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Banning Of Night Flights At LHR-Implications?  
User currently offlineSergy2k From United Kingdom, joined Jun 2001, 63 posts, RR: 0
Posted (13 years 2 months 3 weeks 2 days ago) and read 2205 times:

Well the public have spoken and a court has agreed that they should have a good nights sleep - at the expense of night flights at heathrow.

What are the implications of this to the already beleagured airlines and also the status of LHR on the world?

24 replies: All unread, jump to last
 
User currently offlineQantas744 From United Kingdom, joined May 2004, 246 posts, RR: 5
Reply 1, posted (13 years 2 months 3 weeks 1 day 22 hours ago) and read 2140 times:

I live about a mile from LHR and as far as I'm concerned a ban on night flights has to be a good idea,I'm love planes but I am entitled to be able to sleep at night.BAA has a pretty good relationship with the local neighbourhood-night flights would put an end to all that.Of course if they were prepared to install enough insulation in my house and those of my neighbours so that planes taking off over our homes would not be problem then they can have as many night flights as they want.In the summer months when I have the windows open it can be quite pleasant going sleep to the sound of planes taxiing around the airport-but when the wind turns to an easterly direction we get them taking off right over us,and that is far from pleasant.

Qantas744



you can't buy time but you can sell your soul and the closest thing to heaven is to rock'n'roll
User currently offlineTG992 From New Zealand, joined Jan 2001, 2910 posts, RR: 10
Reply 2, posted (13 years 2 months 3 weeks 1 day 22 hours ago) and read 2114 times:

wasn't the airport there before the houses?

If it was, you're entitled to sweet bugger all, I'd say!



-
User currently offlineDavid_itl From United Kingdom, joined Jun 2001, 7441 posts, RR: 13
Reply 3, posted (13 years 2 months 3 weeks 1 day 21 hours ago) and read 2109 times:
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Qantas

Hope you don't mind this question....when did you move into the neighbourhood of Heathrow? It's not as if Heathrow was built there overnight!

It won't be just a LHR problem - I suppose that every European airport will now have to get an extra runway so that night flights can then take place during the day.....and airlines would appreciate it if governments and/or courts were to hand over billions of pounds (or Euros) so that airlines could then buy extra aircraft to operate these former night flights! Anyone believe that environmental concerns won't be raised should that occur?

David/MAN: let's go back to having 3 runways here again!!
Oh, forgot: 296 and counting (ticket application forms now available)


User currently offlineLeftseat86 From , joined Dec 1969, posts, RR:
Reply 4, posted (13 years 2 months 3 weeks 1 day 21 hours ago) and read 2094 times:

I would love to live under the approach end of 27L!
I love airplane noise, it helps me fall asleep... Big grin


User currently offlineBlueShamu330s From UK - England, joined Sep 2001, 3062 posts, RR: 23
Reply 5, posted (13 years 2 months 3 weeks 1 day 20 hours ago) and read 2071 times:

At a time when the airline industry is going thru a seismic transformation, I find it nothing less than tactless and thoughtless that this has gone thru the courts now.  Pissed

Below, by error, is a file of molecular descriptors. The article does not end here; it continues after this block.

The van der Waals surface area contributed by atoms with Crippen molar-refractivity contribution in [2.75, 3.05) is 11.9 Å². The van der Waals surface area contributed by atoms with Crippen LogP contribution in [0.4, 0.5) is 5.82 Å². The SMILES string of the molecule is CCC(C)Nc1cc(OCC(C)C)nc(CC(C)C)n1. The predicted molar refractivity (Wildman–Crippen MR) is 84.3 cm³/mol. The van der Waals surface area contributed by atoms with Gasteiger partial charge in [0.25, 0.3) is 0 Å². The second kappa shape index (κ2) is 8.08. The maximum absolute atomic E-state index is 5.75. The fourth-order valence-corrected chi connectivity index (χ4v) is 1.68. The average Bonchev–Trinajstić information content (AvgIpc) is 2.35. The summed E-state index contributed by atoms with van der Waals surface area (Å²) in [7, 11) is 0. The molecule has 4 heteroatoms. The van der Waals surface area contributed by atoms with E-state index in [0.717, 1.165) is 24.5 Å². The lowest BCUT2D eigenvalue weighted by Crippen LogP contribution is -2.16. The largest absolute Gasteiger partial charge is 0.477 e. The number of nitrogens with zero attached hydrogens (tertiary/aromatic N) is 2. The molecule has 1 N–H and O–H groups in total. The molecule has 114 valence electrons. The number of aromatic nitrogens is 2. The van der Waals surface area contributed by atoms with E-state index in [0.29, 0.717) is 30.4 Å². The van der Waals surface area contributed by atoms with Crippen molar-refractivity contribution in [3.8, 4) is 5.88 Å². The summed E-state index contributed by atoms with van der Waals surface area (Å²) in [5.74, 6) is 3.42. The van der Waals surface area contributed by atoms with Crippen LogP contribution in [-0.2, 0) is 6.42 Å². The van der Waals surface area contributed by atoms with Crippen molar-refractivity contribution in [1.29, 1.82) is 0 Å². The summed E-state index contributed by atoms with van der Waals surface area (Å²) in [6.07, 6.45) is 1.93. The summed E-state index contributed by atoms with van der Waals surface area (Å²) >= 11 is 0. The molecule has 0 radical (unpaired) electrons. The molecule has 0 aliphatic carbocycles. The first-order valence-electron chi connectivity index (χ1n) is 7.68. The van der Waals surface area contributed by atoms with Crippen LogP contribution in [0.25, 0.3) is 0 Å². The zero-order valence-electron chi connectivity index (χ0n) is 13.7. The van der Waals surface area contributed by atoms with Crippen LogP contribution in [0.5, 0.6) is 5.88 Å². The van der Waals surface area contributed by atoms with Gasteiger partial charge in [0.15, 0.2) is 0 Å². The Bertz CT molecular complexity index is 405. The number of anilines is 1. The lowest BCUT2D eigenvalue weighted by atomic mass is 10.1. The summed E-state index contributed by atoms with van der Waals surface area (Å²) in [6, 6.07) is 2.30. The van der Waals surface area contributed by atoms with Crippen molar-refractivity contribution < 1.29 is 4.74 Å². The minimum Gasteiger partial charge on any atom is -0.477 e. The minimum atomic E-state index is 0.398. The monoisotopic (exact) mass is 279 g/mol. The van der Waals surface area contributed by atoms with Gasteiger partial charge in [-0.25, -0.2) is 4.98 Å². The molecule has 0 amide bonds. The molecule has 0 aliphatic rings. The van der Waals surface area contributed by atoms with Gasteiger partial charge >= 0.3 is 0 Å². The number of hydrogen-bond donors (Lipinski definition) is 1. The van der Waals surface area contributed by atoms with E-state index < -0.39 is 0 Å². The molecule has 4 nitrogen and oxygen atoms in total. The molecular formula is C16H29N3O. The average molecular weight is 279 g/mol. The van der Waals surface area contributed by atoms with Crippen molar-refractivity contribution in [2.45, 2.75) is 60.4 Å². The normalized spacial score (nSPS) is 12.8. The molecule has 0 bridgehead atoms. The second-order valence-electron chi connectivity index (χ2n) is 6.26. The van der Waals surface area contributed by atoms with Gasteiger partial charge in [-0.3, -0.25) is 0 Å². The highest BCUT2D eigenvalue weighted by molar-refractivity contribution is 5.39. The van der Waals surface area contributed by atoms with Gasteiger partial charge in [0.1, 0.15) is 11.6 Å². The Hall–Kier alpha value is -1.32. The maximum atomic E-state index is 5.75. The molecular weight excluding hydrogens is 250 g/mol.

What people like QF don't understand is that the majority of employees working at major UK airports, LHR, LGW, MAN actually live within the noise footprint of the airport.  Wow!

Further redundancies will be inevitable if this judgement is made law.  Nuts

That reduces the spending power of the local community; local stores and business begin to close; local house prices plummet as lenders foreclose, and once nice areas start to look decidedly shabby.

But of course, so long as these people get their 8 hours uninterrupted sleep, they couldn't care less about anyone else or their welfare.  Yeah sure

Anyone who has moved into an area near a busy airport since the start of the jet era, moved in the full knowledge of the local surroundings.

Whilst movements have increased dramatically, noise footprints have steadily DECREASED.

I live on the climb-out from 24R & L @ MAN and have only once been woken this year, and that was by a BAC 1-11.

I get disturbed by the emergency services and the police helicopter more !!

Specifically for LHR, it is one of THE major travel hubs in Europe. This in itself is worth a fortune to the economy of the country.

Anything which would make airlines think twice about operating thru LHR would be catastrophic for the UK economy.

It is for this reason that noise protesters should consider the whole national economic picture and not just the effect on their own back yard when they complain so vociferously about their interrupted sleep.

Shamu  Smokin cool




So I drive a 4x4. So what?! Tax the a$$ off me for it...oh, you already have... :-(
User currently offlineSingapore_Air From United Kingdom, joined Nov 2000, 13745 posts, RR: 19
Reply 6, posted (13 years 2 months 3 weeks 1 day 20 hours ago) and read 2063 times:

I hope flights arriving at 0555 in the morning aren't considered night flights.


Anyone can fly, only the best Soar.
User currently offlineJaSpiKE From United Kingdom, joined Feb 2008, 1 posts, RR: 2
Reply 7, posted (13 years 2 months 3 weeks 1 day 19 hours ago) and read 2053 times: